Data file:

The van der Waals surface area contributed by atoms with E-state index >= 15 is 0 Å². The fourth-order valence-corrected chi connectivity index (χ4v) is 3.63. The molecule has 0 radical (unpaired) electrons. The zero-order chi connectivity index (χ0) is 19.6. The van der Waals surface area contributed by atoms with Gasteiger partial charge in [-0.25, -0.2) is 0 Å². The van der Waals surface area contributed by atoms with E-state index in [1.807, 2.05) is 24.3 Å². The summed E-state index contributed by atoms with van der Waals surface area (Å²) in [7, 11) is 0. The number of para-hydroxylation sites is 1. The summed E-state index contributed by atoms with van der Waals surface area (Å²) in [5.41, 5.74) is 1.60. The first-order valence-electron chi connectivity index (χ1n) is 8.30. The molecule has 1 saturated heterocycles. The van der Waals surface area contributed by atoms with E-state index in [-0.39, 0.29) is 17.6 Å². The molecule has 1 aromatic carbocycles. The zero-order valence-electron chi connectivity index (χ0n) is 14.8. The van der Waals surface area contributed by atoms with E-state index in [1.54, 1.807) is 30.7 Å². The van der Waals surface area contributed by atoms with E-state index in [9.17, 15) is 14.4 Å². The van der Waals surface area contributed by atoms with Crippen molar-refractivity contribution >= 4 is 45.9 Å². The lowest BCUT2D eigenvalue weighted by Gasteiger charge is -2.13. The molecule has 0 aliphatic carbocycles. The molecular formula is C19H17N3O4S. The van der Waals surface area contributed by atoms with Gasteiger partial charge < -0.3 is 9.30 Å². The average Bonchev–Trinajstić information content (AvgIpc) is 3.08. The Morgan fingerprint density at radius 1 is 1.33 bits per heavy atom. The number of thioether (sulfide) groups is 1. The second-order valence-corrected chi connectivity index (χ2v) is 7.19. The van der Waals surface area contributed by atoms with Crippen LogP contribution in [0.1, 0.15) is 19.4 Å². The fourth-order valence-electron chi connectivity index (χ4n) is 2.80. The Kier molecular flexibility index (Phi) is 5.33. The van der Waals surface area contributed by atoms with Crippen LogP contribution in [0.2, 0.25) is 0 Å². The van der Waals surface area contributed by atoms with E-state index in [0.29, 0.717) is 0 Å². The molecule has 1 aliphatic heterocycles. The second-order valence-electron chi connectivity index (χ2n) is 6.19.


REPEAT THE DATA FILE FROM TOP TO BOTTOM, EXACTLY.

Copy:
The van der Waals surface area contributed by atoms with E-state index >= 15 is 0 Å². The fourth-order valence-corrected chi connectivity index (χ4v) is 3.63. The molecule has 0 radical (unpaired) electrons. The zero-order chi connectivity index (χ0) is 19.6. The van der Waals surface area contributed by atoms with Gasteiger partial charge in [-0.25, -0.2) is 0 Å². The van der Waals surface area contributed by atoms with E-state index in [1.807, 2.05) is 24.3 Å². The summed E-state index contributed by atoms with van der Waals surface area (Å²) in [7, 11) is 0. The number of para-hydroxylation sites is 1. The summed E-state index contributed by atoms with van der Waals surface area (Å²) in [5.41, 5.74) is 1.60. The first-order valence-electron chi connectivity index (χ1n) is 8.30. The molecule has 1 saturated heterocycles. The van der Waals surface area contributed by atoms with E-state index in [-0.39, 0.29) is 17.6 Å². The molecule has 1 aromatic carbocycles. The zero-order valence-electron chi connectivity index (χ0n) is 14.8. The van der Waals surface area contributed by atoms with E-state index in [1.54, 1.807) is 30.7 Å². The van der Waals surface area contributed by atoms with E-state index in [9.17, 15) is 14.4 Å². The van der Waals surface area contributed by atoms with Crippen molar-refractivity contribution >= 4 is 45.9 Å². The lowest BCUT2D eigenvalue weighted by Gasteiger charge is -2.13. The molecule has 0 aliphatic carbocycles. The molecular formula is C19H17N3O4S. The van der Waals surface area contributed by atoms with Gasteiger partial charge < -0.3 is 9.30 Å². The average Bonchev–Trinajstić information content (AvgIpc) is 3.08. The Morgan fingerprint density at radius 1 is 1.33 bits per heavy atom. The number of thioether (sulfide) groups is 1. The second-order valence-corrected chi connectivity index (χ2v) is 7.19. The van der Waals surface area contributed by atoms with Crippen LogP contribution in [0.1, 0.15) is 19.4 Å². The fourth-order valence-electron chi connectivity index (χ4n) is 2.80. The Kier molecular flexibility index (Phi) is 5.33. The van der Waals surface area contributed by atoms with Crippen LogP contribution in [0.2, 0.25) is 0 Å². The van der Waals surface area contributed by atoms with E-state index in [0.29, 0.717) is 0 Å². The molecule has 1 aliphatic heterocycles. The second-order valence-electron chi connectivity index (χ2n) is 6.19.